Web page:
Genetic Link Between Depression and Breast Cancer Remains Unclear

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More than a third of women with breast cancer experience depression following diagnosis.
More than a third of women with breast cancer experience depression following diagnosis.

The relationship between depressive symptoms and the serotonin transporter gene SLC6A4 and its functional polymorphism 5-HTTLPR in patients with breast cancer has yet to be determined, according to a study published in Supportive Care in Cancer

Nearly 40% of women experience depression following a breast cancer diagnosis, and remain at increased risk of depression from various factors such as recurrent disease, decreased physical function, poor body image perception, and disease/treatment related symptoms. Previous studies have suggested however, that some patients may have a genetic predisposition to depression. 

For this study, researchers enrolled 125 postmenopausal women, 80 of whom underwent surgery for early-stage breast cancer and 45 were healthy. Eligible patients provided genetic data from blood or saliva samples, which were then analyzed for SLC6A4 polymorphisms. The Beck Depression Inventory scores and the physical function domains from the Medical Outcome Study Short Form 36 were used to evaluate outcomes. 

Results showed that women with breast cancer were more likely to experience and have greater depression symptomatology compared with women without breast cancer; patients with breast cancer also had worse physical function.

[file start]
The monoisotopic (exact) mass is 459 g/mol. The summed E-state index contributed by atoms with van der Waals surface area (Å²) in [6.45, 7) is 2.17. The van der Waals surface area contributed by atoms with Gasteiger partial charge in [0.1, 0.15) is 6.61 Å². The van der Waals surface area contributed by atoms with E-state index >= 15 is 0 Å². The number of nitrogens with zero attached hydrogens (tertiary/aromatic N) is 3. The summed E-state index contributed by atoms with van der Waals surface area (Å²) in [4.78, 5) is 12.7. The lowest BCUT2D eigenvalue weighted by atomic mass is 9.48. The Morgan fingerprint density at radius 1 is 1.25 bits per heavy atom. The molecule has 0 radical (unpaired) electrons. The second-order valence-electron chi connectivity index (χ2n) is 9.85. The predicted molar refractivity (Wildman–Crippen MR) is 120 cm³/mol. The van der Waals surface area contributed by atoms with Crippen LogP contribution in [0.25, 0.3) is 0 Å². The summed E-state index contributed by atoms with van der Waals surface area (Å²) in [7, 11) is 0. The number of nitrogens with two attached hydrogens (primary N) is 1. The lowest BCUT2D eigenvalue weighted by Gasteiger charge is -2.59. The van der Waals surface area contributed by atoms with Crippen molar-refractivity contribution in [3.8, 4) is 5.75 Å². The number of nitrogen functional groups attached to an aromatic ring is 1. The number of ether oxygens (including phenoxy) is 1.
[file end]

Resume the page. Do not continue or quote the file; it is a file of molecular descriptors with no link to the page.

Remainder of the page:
The long allele (LA) of 5-HTTLPR was the genetic component of interest in the study. The LA/LA genotype was associated with increased depressive symptoms in all study participants, and was observed at a higher incidence among women with breast cancer. Its association with increased depressive symptoms however, could not be established.  

After 12 months, physical function remained a significant predictor of depressive symptoms in healthy and breast cancer groups. 

The authors concluded that “although our data did not reveal a relationship between the serotonin transporter gene and depressive symptomology in women with breast cancer, we do show that physical functioning is an important correlate to depressive symptoms in the 1-year breast cancer survivor and warrants further study.”

Reference

Wang JS, Conley YP, Sereika SM, et al. Examining the effect of 5-HTTLPR on depressive symptoms in postmenopausal women 1 year after initial breast cancer treatment[published online July 7, 2018]. Support Care Cancer. doi: 10.1007/s00520-018-4332-9

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